AMLO Says He’d Like Mexico to Cut Interest Rates to Boost Growth
(Bloomberg) -- Mexico’s interest rates are too high for a slowing economy, President Andres Manuel Lopez Obrador said in an interview, though he added that he respects the central bank’s freedom to set them independently.
“The Bank of Mexico is watching over inflation. That’s not bad,” Lopez Obrador told Bloomberg Editor-in-Chief John Micklethwait in Mexico City. “But it’s important to lower rates to kickstart the economy.”
The leftist leader, who during a 50-minute interview repeated his vow to respect the central bank’s autonomy, has refrained from publicly expressing a view about interest rates since he took office. The press office of Mexico’s central bank declined to comment.
Other leaders, from Donald Trump to Turkey’s Recep Tayyip Erdogan, have been much more explicit in demanding lower borrowing costs to boost their economies as a global slowdown looms. That’s raised concerns that the whole idea of central-bank independence, a cornerstone of economic management for decades, may be under threat.
Mexico’s central bank has kept its benchmark rate at a decade-high 8.25%, even as inflation eased to below 4%. The result is one of the world’s highest real interest rates -- helping to make the peso among the strongest currencies this year.
But it’s also holding back growth in Mexico’s $1.2 trillion economy, which may already be in a mild recession. Output unexpectedly shrank in the first quarter. April-to-June numbers are due later this week, and the median estimate in a Bloomberg survey of economists was for a second straight quarterly contraction.
AMLO, as the president is popularly known, played down the recession concern, while saying that the economy isn’t growing the way he would like and that he wants to better distribute wealth.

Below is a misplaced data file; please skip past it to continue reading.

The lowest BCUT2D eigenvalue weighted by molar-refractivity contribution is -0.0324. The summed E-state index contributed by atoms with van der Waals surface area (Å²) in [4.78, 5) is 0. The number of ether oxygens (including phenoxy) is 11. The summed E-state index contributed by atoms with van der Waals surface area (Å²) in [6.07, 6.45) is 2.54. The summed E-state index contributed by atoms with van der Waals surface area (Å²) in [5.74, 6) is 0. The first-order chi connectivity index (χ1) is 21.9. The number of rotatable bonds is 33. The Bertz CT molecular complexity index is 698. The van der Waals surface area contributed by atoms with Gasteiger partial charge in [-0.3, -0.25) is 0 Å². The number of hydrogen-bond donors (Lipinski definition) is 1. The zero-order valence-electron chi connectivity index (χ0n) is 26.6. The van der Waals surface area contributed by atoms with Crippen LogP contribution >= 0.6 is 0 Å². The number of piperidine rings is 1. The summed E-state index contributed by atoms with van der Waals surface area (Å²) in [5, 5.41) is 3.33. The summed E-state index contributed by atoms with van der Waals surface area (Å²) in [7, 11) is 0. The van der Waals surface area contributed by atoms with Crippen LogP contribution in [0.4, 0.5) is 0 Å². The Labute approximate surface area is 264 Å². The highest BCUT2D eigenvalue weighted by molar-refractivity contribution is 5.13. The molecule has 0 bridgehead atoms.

Even if the economy avoids technical recession, the longer-run forecasts don’t look promising for AMLO.
Two of the five members of the central bank’s rate-setting board have suggested that there’s room for easing, but the majority view has been that core inflation remains too high.
Mexico’s interest-rate swap curve points to a quarter-point cut in the next three months, pricing in a reduction at either the central bank’s Aug. 15 or Sept. 26 meeting. The Federal Reserve is also expected to cut the U.S. rate this week.
AMLO was elected in a landslide last year after campaigning on a pledge to end decades of sub-par growth. Mexico’s economy has expanded at an annual pace of about 2.5% a year over the last quarter-century or so -- roughly in line with its northern neighbors, the U.S. and Canada, but only about half of the emerging-market average.
Mexico is forecast to grow at a pace of 1% to 2% through at least 2021. In addition to global problems, such as slowing trade and the threat of Trump’s tariffs, Mexico has been hit by a slowdown in corporate investment under Lopez Obrador, who canceled a $13 billion airport in the capital and took steps to limit private investment in the energy industry.
Separately, AMLO also said he’d support former central bank governor Agustin Carstens if he was to be a candidate for managing director of the International Monetary Fund despite their political differences. Carstens, who currently heads the Bank for International Settlements, vied for the position in 2011. At the time Christine Lagarde was selected for the job. She resigned this month to lead the European Central Bank.
“I would like to. I would always support a Mexican, if they’re a specialist in the material,” AMLO said about a hypothetical candidacy of Carstens, who earlier this month declined to comment when asked if he would vie for the job again.
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